A fire, which engulfed an Indonesian passenger ferry travelling from North Jakarta on Sunday morning, has killed at least 23 people. Another 17 passengers remain missing, prompting fears that the death toll will continue to rise over the coming days.
At least 32 survivors were taken to hospital to be treated for injuries, including the effects of severe smoke inhalation and burns. Nine remain in hospital.
While information is scanty, there are already indications that the tragic toll from the blaze was likely compounded by an excessive number of passengers, a lack of life jackets and other lax safety practices.
According to officials, the Zahro Express, which was transporting holidaying Indonesian nationals to Tidung Island, a popular tourist destination, left the port of Muara Angke at around 8:50 a.m. on New Year’s Day. Within half an hour of its departure, a fire began on the vessel and spread rapidly. The ship was just 1.6 kilometres from shore.
Spokespeople for the ministry of transportation have stated that the fire may have been caused by a short circuit in the craft’s engine room. Passengers said that they first saw smoke coming from the engine.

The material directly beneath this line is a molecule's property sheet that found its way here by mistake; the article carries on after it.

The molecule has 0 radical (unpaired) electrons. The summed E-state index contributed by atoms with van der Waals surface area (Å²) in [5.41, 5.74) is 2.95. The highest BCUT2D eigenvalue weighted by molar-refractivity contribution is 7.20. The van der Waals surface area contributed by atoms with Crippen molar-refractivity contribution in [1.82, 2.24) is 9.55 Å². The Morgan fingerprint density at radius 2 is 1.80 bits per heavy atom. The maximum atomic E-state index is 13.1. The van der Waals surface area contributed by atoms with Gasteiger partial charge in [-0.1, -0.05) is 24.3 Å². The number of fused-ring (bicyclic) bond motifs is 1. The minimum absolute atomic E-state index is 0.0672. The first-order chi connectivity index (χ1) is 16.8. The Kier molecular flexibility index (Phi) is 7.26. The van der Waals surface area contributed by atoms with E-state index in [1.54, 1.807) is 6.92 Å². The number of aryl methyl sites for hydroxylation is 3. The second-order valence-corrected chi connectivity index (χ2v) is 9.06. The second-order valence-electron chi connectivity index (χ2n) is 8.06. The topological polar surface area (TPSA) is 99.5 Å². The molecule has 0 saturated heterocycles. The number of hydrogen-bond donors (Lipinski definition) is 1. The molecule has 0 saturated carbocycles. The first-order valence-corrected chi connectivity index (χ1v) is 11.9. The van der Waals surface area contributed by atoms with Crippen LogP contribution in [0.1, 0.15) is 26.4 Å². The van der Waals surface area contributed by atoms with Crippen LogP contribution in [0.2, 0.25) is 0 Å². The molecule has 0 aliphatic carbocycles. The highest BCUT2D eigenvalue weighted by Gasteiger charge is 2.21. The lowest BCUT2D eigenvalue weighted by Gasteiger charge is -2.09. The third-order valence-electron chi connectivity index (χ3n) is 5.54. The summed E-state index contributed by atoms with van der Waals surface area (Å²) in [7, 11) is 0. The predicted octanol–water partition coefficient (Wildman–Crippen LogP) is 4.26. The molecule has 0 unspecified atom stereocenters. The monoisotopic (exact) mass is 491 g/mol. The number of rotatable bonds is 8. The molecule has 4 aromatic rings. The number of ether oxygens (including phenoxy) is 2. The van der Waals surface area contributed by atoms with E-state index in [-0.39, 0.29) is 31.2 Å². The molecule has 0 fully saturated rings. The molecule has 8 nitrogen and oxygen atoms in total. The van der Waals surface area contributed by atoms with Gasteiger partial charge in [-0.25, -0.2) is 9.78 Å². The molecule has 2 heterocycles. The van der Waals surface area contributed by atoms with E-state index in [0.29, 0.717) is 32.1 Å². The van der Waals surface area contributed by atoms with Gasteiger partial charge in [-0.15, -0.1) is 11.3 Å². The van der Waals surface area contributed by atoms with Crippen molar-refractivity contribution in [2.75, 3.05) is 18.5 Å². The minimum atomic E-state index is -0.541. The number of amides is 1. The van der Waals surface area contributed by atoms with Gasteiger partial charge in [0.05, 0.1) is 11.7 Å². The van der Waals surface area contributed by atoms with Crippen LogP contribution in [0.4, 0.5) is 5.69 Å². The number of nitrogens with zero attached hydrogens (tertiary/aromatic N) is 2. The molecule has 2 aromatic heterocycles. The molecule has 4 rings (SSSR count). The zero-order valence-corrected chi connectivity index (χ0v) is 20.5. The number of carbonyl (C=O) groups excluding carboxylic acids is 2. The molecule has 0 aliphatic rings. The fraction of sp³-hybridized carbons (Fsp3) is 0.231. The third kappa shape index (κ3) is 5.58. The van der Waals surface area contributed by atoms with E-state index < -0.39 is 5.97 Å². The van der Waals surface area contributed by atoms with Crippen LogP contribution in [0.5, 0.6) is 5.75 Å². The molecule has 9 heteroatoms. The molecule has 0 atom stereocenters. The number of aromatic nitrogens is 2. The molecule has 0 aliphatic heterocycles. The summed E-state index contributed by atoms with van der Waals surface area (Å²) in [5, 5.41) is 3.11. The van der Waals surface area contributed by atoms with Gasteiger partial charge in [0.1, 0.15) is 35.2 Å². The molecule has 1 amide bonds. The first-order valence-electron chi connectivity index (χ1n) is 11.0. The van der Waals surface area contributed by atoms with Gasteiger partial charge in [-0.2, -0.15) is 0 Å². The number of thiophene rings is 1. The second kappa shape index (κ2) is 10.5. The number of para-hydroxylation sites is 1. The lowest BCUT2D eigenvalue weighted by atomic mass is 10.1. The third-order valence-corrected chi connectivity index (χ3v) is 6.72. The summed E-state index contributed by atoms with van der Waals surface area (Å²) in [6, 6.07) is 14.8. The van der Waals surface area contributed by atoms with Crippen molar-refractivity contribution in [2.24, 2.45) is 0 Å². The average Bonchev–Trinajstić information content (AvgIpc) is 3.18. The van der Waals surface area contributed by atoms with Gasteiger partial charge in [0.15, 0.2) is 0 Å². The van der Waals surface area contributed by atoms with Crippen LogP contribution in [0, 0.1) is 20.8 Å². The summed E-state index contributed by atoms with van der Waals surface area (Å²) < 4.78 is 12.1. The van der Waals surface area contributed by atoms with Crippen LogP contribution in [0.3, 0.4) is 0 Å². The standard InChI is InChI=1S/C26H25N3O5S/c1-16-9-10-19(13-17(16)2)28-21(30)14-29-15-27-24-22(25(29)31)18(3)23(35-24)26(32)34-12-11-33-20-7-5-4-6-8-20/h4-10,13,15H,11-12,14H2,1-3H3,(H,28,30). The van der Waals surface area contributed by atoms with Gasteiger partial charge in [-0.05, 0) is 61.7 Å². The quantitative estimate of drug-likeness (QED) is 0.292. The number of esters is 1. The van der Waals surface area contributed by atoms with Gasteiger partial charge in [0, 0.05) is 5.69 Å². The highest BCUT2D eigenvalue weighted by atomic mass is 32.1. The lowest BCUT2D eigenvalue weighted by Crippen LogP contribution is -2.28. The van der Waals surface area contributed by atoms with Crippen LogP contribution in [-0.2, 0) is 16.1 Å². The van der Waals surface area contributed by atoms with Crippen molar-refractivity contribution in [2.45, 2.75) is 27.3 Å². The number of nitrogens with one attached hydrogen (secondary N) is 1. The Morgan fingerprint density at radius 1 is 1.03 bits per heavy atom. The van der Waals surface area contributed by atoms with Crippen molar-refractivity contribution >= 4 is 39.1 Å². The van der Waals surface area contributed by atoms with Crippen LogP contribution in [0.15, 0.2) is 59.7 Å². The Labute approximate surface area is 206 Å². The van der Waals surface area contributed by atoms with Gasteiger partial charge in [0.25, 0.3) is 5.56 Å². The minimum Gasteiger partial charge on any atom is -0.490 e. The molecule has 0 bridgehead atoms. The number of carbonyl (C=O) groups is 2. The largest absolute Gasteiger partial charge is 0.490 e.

Officials have said that the speed with which the blaze spread may have been due to flames reaching the vessel’s fuel container, causing an explosion. It is not clear if the ship was equipped with fire extinguishers or whether they were used.
Survivors have described scenes of chaos and panic as the ship was rapidly engulfed by flames, leaving them with virtually no time to escape.
Evi, a female passenger told the local media outlet Metro TV: “Fifteen minutes after the boat set sail, people at the back of the boat started making noise... Then I saw smoke, there was more and more, the boat was crowded and people were fighting for life jackets.”
One passenger, quoted by Reuters, said: “All passengers panicked and ran up to the deck to throw floats into the water. In a split second, the fire becomes bigger coming from where fuel is stored.”
Juju Rukminingsih, another survivor, indicated that there were not enough life jackets for all of the passengers. “When we wanted to go, I panicked because I saw my son jump off the boat without a [life jacket] because somebody else had taken it,” she said.